If jazz isn’t particularly your thing, on October 11, 12:10 pm Holy Trinity is also featuring Pipes Alive for Thanksgiving. This features Holy Trinity organist Richard Greig. These are always enjoyable recitals.

Boston Pizza – Taylor Avenue


Boston Pizza is one these places that always leaves me with mixed feelings. It seems to offer so much, but I often come away slightly disappointed. The City Place location is the one I visit the most. So, when I received a gift card the other day, I thought I would try a different site.

Boston Pizza salad

Sorry Boston Pizza, salads contain 0% awesome.

Instead of my usual City Place location I went with the Boston Pizza on Taylor just down from Grant Park Mall. I like the area, and it gives me an excuse to scour McNally Robinson’s for any discounted food books. One reason I chose a different location is I frequently experience order errors at the City Place location.

Boston Pizza Supper

When I get the menu I notice they are offering pizza flights. This allows you to choose three mini pizzas out of selection of five. The flight concept seems to be everywhere these days. Beer flights and wine flights are all the rage. The fact that Boston Pizza has taken on the concept suggests that it may have “jumped the shark.” Still, it’s a way to try more than one pizza. I went with the Perogy pizza,  the BBQ Chicken, and the Deluxe. Continue reading

Endearing Pain:Colleen Peters


This post for Endearing Pain is off the general path for Dining With Donald. However, I knew Colleen years ago when I attended Church of the Way, and I think her story is worth a read. Check out her book launch on May 2, more info at the bottom of post.

“Pain is Universal.” That is the first quote on the back cover of  Endearing Pain: Life Lessons from MS Afflictions,” Written by Winnipeg author and former teacher, Colleen Peters. Just over a decade ago Peters discovered she was living with Progressive Relapsing Multiple Sclerosis (PRMS). PRMS is a particularly nasty and unrelenting strain of MS.

Over the last 10-12 years, the basic activities of life, from walking to cooking and many in between have become battles with pain. Slowly but relentlessly, Peters is losing the ability to complete these tasks. Independence continues to give way to dependence, and physical activity to inactivity. All this with excruciating pain which only increases over time. Plus, living with a disease that most people don’t understand, and trying to find a way to explain her life to the people she meets.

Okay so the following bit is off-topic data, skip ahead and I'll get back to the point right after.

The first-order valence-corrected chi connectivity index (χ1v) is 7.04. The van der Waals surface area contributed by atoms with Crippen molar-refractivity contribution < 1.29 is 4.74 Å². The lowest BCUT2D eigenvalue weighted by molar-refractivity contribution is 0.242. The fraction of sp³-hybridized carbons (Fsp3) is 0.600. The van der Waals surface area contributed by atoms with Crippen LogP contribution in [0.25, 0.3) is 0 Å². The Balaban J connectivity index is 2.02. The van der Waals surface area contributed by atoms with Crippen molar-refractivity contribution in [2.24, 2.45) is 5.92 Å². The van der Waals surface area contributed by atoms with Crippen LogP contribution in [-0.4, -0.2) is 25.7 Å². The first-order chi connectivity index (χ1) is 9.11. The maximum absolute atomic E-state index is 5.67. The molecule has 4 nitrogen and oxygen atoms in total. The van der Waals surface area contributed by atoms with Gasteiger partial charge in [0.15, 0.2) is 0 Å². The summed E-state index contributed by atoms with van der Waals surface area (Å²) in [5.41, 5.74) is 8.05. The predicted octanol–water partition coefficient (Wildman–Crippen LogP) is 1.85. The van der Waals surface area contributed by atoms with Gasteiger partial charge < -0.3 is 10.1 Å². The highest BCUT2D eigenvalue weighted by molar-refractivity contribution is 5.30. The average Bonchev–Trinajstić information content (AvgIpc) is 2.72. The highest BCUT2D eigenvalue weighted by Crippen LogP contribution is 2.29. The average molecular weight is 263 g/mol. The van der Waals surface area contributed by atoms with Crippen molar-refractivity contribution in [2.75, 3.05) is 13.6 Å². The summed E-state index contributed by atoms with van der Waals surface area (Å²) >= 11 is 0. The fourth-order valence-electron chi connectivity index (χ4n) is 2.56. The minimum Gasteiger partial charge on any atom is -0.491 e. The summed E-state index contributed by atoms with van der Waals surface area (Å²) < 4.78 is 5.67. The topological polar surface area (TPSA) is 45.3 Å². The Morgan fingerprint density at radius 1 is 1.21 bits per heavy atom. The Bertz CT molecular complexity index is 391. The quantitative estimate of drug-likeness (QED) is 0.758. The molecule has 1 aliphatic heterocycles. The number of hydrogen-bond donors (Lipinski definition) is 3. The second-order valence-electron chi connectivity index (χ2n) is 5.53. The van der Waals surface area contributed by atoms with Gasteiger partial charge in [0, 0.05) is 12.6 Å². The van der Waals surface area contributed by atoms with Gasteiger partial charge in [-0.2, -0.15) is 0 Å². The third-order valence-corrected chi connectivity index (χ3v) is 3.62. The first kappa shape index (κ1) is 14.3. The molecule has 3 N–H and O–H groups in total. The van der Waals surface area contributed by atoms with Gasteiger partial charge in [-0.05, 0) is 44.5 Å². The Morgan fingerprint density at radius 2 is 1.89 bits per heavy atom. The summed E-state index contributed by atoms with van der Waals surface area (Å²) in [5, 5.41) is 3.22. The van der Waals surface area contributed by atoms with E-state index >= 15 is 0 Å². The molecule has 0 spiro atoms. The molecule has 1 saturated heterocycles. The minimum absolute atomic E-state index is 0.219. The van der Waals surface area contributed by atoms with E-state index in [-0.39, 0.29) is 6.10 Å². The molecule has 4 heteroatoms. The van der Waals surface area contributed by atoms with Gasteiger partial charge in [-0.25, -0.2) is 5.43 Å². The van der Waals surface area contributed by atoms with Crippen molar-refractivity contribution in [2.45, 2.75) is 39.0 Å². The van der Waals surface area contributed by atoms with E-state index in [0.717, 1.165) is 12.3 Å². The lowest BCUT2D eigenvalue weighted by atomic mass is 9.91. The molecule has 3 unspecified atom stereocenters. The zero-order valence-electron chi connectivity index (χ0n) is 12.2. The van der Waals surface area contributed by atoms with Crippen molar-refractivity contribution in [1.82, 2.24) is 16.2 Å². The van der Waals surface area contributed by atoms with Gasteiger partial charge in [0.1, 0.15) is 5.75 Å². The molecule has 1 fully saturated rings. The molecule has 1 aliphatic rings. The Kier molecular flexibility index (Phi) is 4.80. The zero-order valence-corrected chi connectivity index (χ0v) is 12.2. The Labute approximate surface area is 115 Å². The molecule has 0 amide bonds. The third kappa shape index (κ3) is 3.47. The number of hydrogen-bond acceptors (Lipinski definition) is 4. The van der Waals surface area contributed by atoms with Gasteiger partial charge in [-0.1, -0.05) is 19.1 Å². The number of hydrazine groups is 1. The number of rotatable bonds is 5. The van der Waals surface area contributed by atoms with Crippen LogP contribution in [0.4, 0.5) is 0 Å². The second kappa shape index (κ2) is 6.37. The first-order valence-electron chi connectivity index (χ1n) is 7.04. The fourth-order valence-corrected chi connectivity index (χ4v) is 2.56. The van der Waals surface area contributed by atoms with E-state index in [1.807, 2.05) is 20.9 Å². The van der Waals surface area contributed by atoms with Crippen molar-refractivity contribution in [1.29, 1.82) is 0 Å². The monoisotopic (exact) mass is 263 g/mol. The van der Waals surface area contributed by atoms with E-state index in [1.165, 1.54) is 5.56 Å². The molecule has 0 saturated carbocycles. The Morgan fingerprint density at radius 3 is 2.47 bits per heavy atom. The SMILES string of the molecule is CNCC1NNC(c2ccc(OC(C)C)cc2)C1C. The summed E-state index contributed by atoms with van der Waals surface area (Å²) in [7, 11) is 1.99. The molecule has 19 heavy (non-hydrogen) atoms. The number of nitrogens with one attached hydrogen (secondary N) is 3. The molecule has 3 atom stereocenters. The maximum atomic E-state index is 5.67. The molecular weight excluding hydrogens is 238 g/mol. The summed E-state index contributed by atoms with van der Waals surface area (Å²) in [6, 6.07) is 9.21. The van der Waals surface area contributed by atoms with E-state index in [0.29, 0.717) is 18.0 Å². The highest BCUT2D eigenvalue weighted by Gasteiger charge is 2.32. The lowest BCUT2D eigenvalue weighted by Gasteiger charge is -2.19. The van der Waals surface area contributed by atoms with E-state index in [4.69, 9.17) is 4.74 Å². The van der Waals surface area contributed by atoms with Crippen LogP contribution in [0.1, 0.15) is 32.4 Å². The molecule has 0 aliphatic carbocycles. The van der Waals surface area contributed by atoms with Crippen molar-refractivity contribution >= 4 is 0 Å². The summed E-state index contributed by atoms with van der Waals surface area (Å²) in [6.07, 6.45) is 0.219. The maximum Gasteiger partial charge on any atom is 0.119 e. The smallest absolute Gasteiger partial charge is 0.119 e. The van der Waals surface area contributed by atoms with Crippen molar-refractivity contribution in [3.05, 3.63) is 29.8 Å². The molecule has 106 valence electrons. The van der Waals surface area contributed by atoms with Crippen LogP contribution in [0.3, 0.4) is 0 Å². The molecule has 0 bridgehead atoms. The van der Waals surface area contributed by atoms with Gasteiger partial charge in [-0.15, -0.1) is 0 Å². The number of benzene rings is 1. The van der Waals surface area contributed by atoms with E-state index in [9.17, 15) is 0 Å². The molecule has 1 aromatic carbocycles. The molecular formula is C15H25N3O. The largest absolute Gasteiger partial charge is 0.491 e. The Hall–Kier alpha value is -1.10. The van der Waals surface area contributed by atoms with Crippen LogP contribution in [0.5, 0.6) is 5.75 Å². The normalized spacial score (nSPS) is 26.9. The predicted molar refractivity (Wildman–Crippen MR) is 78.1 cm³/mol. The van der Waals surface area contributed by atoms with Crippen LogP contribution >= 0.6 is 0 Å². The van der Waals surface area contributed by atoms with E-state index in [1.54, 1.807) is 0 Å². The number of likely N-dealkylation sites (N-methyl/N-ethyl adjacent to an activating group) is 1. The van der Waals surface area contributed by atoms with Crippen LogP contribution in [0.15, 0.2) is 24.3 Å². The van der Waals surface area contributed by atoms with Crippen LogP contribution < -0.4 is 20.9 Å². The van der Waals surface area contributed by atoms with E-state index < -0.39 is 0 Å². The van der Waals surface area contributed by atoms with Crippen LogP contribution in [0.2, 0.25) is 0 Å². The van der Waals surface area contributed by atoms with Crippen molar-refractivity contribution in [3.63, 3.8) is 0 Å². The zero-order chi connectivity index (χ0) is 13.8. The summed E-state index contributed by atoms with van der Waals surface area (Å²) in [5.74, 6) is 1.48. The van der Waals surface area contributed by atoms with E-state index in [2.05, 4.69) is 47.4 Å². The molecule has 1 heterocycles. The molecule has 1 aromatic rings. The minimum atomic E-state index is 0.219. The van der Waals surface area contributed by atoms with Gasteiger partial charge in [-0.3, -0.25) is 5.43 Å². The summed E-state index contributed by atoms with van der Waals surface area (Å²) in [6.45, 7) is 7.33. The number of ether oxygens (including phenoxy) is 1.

Endearing Pain phot.

Endearing Pain: Life Lessons From MS Afflictions

The book is written as a series of letters. The letters started as an attempt to answer the question, “how are you doing.” As Peters explains in the opening chapter, that question is often difficult to answer. The letters that form this book are her attempts to provide answers.

These letters are sporadic in their frequency. This helps the reader to remember the capricious nature of PRMS. It also illustrates that PRMS is not a disease that Peters has control over. At the same time, the content of the letters serves to let the reader know that Peters has not let the disease have control over her.

Reading the book I find myself wondering how any one person can bear such pain. The answer it seems lies in Peters faith. This is not a faith that denies pain. Nor does it see pain as punishment. “Pain is universal,” as has already been stated.

Continue reading

Collingham – Taste of War


I love to buy books, but my budget is limited. As a result, when I visit a bookstore, my first instinct is to head to the discontinued, discounted book section. When it comes to food writing these sections tend to be crammed with diet and celebrity chef cookbooks. Neither of these particularly interest me. Once in a while though, I come across a book like Lizzie Collingham’s The Taste of War: World War II and the Battle for Food. If you’re a Winnipeg reader, you’ll notice from the corner of the bag, that I picked up my copy at the McNally Robinson discount table.

Lizzie Collingham’s “The Taste of War”

The book is laid out in three sections. The first lays out the pre-war food situation in both Germany and Japan. The second takes a look at the food situation on the frontlines of various theatres of war. The third looks primarily at the food situation on the various home fronts of the combatant nations. There is some overlap in the three sections, but primarily as a way of reinforcing the unique character of each section. Continue reading